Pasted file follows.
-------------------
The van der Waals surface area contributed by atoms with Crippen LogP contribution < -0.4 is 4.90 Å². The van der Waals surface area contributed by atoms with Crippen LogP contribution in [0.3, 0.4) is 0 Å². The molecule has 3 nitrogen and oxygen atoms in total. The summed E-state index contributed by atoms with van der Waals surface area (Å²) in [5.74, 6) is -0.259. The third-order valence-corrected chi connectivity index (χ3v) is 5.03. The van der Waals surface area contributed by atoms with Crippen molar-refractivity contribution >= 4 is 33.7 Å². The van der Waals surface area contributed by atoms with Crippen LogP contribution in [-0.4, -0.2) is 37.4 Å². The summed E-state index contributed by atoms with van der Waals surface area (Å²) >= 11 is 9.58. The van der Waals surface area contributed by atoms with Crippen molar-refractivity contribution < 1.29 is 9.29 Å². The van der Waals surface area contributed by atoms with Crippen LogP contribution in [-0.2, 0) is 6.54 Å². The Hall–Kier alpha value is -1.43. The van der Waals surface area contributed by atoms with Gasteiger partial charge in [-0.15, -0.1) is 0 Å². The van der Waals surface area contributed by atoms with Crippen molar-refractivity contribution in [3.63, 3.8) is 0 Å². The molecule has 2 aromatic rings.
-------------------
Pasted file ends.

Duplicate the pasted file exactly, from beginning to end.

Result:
The van der Waals surface area contributed by atoms with Crippen LogP contribution < -0.4 is 4.90 Å². The van der Waals surface area contributed by atoms with Crippen LogP contribution in [0.3, 0.4) is 0 Å². The molecule has 3 nitrogen and oxygen atoms in total. The summed E-state index contributed by atoms with van der Waals surface area (Å²) in [5.74, 6) is -0.259. The third-order valence-corrected chi connectivity index (χ3v) is 5.03. The van der Waals surface area contributed by atoms with Crippen molar-refractivity contribution >= 4 is 33.7 Å². The van der Waals surface area contributed by atoms with Crippen LogP contribution in [-0.4, -0.2) is 37.4 Å². The summed E-state index contributed by atoms with van der Waals surface area (Å²) >= 11 is 9.58. The van der Waals surface area contributed by atoms with Crippen molar-refractivity contribution < 1.29 is 9.29 Å². The van der Waals surface area contributed by atoms with Crippen LogP contribution in [-0.2, 0) is 6.54 Å². The Hall–Kier alpha value is -1.43. The van der Waals surface area contributed by atoms with Gasteiger partial charge in [-0.15, -0.1) is 0 Å². The van der Waals surface area contributed by atoms with Crippen molar-refractivity contribution in [3.63, 3.8) is 0 Å². The molecule has 2 aromatic rings.